We Took A DNA Test • The Test Friends

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Titus Winters & Hyrum Wright
“All Your Tests are Terrible: Tales from the Trenches”

Presentation Slides, PDFs, Source Code and other presenter materials are available at: https://github.com/cppcon/cppcon2015

Thousands of Google engineers have collectively written about 100,000 separate C++ test binaries in the last 15 years. Not all of those was a perfect test. In this talk we’ll focus on how to write good tests and adopt a good testing philosophy, with lots of examples of what not to do (and why).

Titus Winters has spent the past 4 years working on Google’s core C++ libraries. He’s particularly interested in issues of large scale software engineer and codebase maintenance: how do we keep a codebase of over 100M lines of code consistent and flexible for the next decade? Along the way he has helped Google teams pioneer techniques to perform automated code transformations on a massive scale, and helps maintain the Google C++ Style Guide.

Hyrum Wright hates C++ less than the rest of the programming languages he’s worked with, and works on C++ library infrastructure at Google. He writes programs to rewrite other programs, and will eventually put himself out of a job. In a former life, he was an author of Apache Subversion, and still retains membership in the Apache Software Foundation. Hyrum enjoys cycling, but didn’t bring a bike to Seattle. Twitter handle: @hyrumwright

Videos Filmed & Edited by Bash Films: http://www.BashFilms.com
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26 thoughts on “We Took A DNA Test • The Test Friends”

  1. Why are people disappointed in being just a white person? What is wrong with that? Look into your heritage, have pride in where you ancestors cam from and how much they did and sacrificed to bring you later generations to a new prosperous land!

  2. I really want to strangle the chic and the dude who were just like 'we're just basic white people'- I totally think they have no idea how many amazing and diverse cultures and historical backrounds there are within Europe! Okay, I understand it's not as exciting as learning you, a white dude are actually made up of 99 percent middle eastern and african but they didn't even give themselves or their heritage one try! I love how Daysha aproched it, it was an awsome experience and she found out about some heritage within Africa that she didn't really knew she had ancestors in! So yeah, props to Daysha!

  3. All I know is I'm a mixture of Sweden and Finland, and like a looong time ago my Family came to Sweden from Belgium..

  4. I'm Malaysian. But my grandparents on my father's side are Indonesian. Well, it doesn't change much.We're neighbouring countries and we look the same.I have never taken a DNA test before though

  5. a basic White Guy? do these guys know what big deal it is to be lets say eastern and northern European?

  6. I really want to do this, but both sides of my family are from the same region of Punjab, so I'll probably end up underwhelmed like Maycie and Shane. BUT there's a possibility of there being something cool!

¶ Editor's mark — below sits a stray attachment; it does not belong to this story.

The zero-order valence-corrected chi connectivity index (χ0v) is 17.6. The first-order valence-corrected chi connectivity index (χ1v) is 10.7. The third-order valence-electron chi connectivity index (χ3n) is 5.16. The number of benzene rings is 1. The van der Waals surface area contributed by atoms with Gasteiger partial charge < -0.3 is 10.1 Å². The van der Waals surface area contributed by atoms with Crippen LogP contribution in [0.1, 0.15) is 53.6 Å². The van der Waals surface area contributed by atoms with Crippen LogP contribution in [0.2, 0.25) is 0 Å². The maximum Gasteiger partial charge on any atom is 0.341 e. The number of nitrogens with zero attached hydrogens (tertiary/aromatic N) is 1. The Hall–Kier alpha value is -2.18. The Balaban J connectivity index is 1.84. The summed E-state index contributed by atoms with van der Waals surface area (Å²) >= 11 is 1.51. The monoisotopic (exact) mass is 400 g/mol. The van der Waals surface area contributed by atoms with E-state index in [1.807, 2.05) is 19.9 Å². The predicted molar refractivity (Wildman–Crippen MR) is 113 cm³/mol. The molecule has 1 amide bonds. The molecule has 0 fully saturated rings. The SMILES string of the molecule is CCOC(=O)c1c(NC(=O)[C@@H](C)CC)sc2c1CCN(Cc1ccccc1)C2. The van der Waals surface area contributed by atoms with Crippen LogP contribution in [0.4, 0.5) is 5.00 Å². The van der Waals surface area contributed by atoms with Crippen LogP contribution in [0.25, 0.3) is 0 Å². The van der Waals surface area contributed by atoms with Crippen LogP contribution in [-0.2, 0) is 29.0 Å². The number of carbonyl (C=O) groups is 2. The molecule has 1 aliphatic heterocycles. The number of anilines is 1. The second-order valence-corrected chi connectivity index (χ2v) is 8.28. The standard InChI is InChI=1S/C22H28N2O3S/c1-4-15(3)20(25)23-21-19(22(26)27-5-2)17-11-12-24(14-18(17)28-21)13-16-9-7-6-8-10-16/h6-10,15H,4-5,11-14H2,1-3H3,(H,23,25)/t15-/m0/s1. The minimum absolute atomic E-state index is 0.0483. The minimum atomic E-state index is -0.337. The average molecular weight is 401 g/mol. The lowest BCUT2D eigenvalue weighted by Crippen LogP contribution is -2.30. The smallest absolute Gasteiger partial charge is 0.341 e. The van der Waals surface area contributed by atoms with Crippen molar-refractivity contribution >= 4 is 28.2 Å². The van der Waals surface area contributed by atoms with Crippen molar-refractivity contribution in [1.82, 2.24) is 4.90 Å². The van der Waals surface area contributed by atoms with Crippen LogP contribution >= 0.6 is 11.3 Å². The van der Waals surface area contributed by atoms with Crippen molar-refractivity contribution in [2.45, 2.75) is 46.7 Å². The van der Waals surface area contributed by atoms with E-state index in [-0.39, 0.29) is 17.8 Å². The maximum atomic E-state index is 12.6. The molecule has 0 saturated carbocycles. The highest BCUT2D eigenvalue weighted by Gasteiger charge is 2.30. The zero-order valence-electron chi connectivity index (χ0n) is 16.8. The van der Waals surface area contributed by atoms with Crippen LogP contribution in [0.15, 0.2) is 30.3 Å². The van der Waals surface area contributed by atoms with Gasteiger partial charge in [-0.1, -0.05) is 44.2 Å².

7. I'm from Poland but I for some reason have body and face features of a Mexican/Brazilian, or at least that's what I've been told by many (dark brown eyes, dark brown, curly hair, thick lips, round nose, guitar shaped body, big butt (big, not fat)) so this is very interesting especially because my great grandad came from Ukraina and I have the same surname as a Russian dancer which obviously doesn't mean I'm part Russian but it would be interesting.

  8. I kind of disagree on the "sometimes Goofus does this by running his own code twice" part (somewhere around 30:20, when talking about image comparison). As funny as it was said (no question about that) it goes too far.

    The approach is unjustly ridiculed. You can run your own code to generate results that you then check otherwise to be correct. In this particular case you might perhaps check by looking at the image whether it is OK. Or by comparing it (with your own eye or some other method) to one generated by some other software.

    And once you are sure this particular run gave correct results now you can use them as an expected result in future test runs. Which still protects you against bugs introduced by future changes. So it is useful.

    Now, having said that, it is clear that if you are too exact at comparing you suffer mentioned issues. But that is not what I'm about here. What I mean is that "running his own code twice" part doesn't necessarily have to be a bad thing. In fact it seems that sometimes you just don't have anything better than that!

    Beside all this I really liked the lecture. It didn't seem to introduce new things (for me at least) but it seems that refreshing such topics every now and then is a good thing. While the lecture itself is easy to follow and a pleasure to listen to.

  9. “All Your Tests are Terrible…" — finally, I thought, somebody's taking the words of Dijkstra seriously: "testing can be a very effective way to show the presence of bugs, but is hopelessly inadequate for showing their absence."

    What a disappointment. The only "terrible" thing here is this goofy presentation — a complete waste of time.

  10. In it's not clear, the reason for avoiding Deep Dependence is that even minor refactors could break the membership chain. The shorter you keep the chain, the less likely refactors will break the test.

  11. I believe Deep Dependence simply refers to not writing tests which depend on nested class members, i.e. Foo.bar().goo.snar(). So don't test a member of a member of a member of a object. Instead, test at most one level down in the member hierarchy, so goo.snar().

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